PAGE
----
We keep doing things the same way. We keep treating customers the same way, but why? Once you learn to recognize those biases, you can learn to mitigate them by making really simple changes in your behavior.
Social intelligence is our differentiator from artificial intelligence. It’s how we better ourselves as leaders, as team members, and most importantly -- as humans.
It’s the season for fall apple picking and it’s the time when hiring kicks into high gear. But even if your organization is facing a bushel of open requisitions, you might want to think again before you bypass a critical step in the hiring process – a detailed reference check.
Despite growing awareness, recognition, and investment in diversity and inclusion initiatives, massive disparities in job opportunities persist among various demographic groups. And, despite the growing diversity of the global workforce, leadership levels of most companies look strikingly similar to the white male dominated leadership teams of the past.
CEO’s everywhere are struggling with execution towards their strategic objectives. Two obstacles to execution they frequently site are alignment and employee engagement.
When a candidate isn’t a good match, it’s usually because they don’t fit the company culture, position or their team. Conversely, a hire who is a good fit is more productive, stays longer and is happier.
If you’re like most people, you aren’t fully engaged at work. Not in the way you’d love to be. Maybe you feel like you’re just given orders from above. Perhaps you can’t see the value in what you do. Maybe you feel stagnated in your professional growth. Or most of your co-workers are jerks. Or perhaps you’re ready to shout, “All of the above!” It’s tragic that these kinds of problems are so common. You deserve better.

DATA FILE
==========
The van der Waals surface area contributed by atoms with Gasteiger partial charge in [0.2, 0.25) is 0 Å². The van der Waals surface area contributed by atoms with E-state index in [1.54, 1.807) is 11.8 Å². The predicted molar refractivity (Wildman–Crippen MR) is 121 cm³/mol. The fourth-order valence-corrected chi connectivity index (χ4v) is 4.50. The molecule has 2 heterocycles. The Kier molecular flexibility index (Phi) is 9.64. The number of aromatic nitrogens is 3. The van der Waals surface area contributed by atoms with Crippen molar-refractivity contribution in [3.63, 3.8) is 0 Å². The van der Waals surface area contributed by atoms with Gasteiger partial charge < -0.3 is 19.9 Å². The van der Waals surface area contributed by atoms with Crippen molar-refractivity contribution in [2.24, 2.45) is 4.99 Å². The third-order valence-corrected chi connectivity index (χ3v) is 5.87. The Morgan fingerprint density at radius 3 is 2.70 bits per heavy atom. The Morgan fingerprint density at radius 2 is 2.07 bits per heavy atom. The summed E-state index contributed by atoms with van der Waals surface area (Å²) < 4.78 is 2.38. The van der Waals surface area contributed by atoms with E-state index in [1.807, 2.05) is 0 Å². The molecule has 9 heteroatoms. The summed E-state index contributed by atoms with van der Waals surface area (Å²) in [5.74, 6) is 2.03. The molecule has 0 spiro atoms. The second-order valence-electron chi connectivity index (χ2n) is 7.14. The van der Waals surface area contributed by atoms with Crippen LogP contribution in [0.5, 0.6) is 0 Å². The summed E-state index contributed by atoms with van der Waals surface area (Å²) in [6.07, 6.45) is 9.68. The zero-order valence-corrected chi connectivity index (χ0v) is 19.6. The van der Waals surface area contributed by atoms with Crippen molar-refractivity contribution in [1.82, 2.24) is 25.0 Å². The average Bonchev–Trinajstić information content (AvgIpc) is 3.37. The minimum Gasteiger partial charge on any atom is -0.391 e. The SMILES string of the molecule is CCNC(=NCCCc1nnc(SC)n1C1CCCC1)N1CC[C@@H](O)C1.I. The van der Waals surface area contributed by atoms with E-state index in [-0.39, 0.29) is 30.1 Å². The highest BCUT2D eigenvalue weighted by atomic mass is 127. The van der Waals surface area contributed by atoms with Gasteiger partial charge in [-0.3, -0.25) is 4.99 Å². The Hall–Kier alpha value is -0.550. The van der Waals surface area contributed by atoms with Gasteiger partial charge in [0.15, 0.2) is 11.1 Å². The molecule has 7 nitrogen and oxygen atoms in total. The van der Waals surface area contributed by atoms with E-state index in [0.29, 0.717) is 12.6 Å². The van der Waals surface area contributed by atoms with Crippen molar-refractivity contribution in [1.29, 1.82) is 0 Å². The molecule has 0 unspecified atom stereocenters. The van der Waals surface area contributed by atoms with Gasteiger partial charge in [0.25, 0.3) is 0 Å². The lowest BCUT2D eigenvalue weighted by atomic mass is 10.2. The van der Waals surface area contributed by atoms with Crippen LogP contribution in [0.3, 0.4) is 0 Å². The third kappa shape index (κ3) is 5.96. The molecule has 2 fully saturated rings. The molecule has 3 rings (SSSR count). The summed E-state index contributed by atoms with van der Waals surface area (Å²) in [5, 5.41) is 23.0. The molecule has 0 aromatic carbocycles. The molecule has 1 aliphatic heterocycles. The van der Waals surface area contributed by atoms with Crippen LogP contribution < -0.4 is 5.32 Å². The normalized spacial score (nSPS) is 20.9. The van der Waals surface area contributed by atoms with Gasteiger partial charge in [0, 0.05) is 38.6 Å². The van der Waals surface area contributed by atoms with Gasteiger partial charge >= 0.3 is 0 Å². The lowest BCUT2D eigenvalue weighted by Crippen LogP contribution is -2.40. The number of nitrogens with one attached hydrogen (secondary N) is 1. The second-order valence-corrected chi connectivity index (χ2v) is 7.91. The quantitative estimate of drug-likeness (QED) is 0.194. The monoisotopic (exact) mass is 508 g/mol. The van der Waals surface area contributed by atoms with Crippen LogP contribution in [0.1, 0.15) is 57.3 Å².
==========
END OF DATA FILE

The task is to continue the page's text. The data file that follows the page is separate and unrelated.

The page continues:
Even when the refresh is for the best, and it means taking your career to the next level – the one you’ve been working toward -- there’s an eerie level of awkwardness, vulnerability and excitement that comes with being the new kid. Nothing makes the first days or weeks at a new gig sweeter than realizing that what you do at work has a role in how successful the company is overall. It’s important to know what you do at work actually matters.
American workers are disengaged. But you already know that. You’ve probably seen Gallup’s perennially popular stat that only about one-third of workers are engaged. And so you’d think that with the billions companies have spent on engagement efforts, the needle would have moved more.
And yet … We’re experiencing an engagement crisis in which a great majority of employees are not as motivated or committed as they could be. As they should be.
OKRs alone are not enough! The OKR goal-setting methodology requires its logical adjunct, CFRs (Conversations, Feedback, and Recognition), to provide the continuous performance management element needed to drive results.
Since he was born almost three years ago, our son has looked to faces for cues. Almost instantaneously, inside his little, blonde head he looked up at us and wondered: Is this safe or unsafe? How should I interpret this situation? How am I doing? As parents, it is a subtle balance between giving too much feedback that can overwhelm and control, and too little feedback, which can contribute to uncertainty and doubt.